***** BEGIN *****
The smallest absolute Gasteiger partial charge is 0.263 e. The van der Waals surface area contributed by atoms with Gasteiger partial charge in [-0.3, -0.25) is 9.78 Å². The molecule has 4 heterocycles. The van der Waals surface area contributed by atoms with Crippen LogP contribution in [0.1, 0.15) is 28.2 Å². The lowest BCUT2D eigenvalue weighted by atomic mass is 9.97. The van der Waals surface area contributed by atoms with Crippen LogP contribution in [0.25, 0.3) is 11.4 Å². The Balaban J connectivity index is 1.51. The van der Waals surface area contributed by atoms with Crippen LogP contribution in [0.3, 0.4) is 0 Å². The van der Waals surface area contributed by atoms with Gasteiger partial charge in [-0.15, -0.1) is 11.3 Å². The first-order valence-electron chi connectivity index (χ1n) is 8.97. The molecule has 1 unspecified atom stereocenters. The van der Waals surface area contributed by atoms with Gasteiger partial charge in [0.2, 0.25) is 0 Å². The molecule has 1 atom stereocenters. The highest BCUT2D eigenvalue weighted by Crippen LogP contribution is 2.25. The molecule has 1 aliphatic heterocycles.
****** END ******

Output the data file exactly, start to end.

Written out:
The smallest absolute Gasteiger partial charge is 0.263 e. The van der Waals surface area contributed by atoms with Gasteiger partial charge in [-0.3, -0.25) is 9.78 Å². The molecule has 4 heterocycles. The van der Waals surface area contributed by atoms with Crippen LogP contribution in [0.1, 0.15) is 28.2 Å². The lowest BCUT2D eigenvalue weighted by atomic mass is 9.97. The van der Waals surface area contributed by atoms with Crippen LogP contribution in [0.25, 0.3) is 11.4 Å². The Balaban J connectivity index is 1.51. The van der Waals surface area contributed by atoms with Crippen LogP contribution in [0.3, 0.4) is 0 Å². The van der Waals surface area contributed by atoms with Gasteiger partial charge in [-0.15, -0.1) is 11.3 Å². The first-order valence-electron chi connectivity index (χ1n) is 8.97. The molecule has 1 unspecified atom stereocenters. The van der Waals surface area contributed by atoms with Gasteiger partial charge in [0.2, 0.25) is 0 Å². The molecule has 1 atom stereocenters. The highest BCUT2D eigenvalue weighted by Crippen LogP contribution is 2.25. The molecule has 1 aliphatic heterocycles.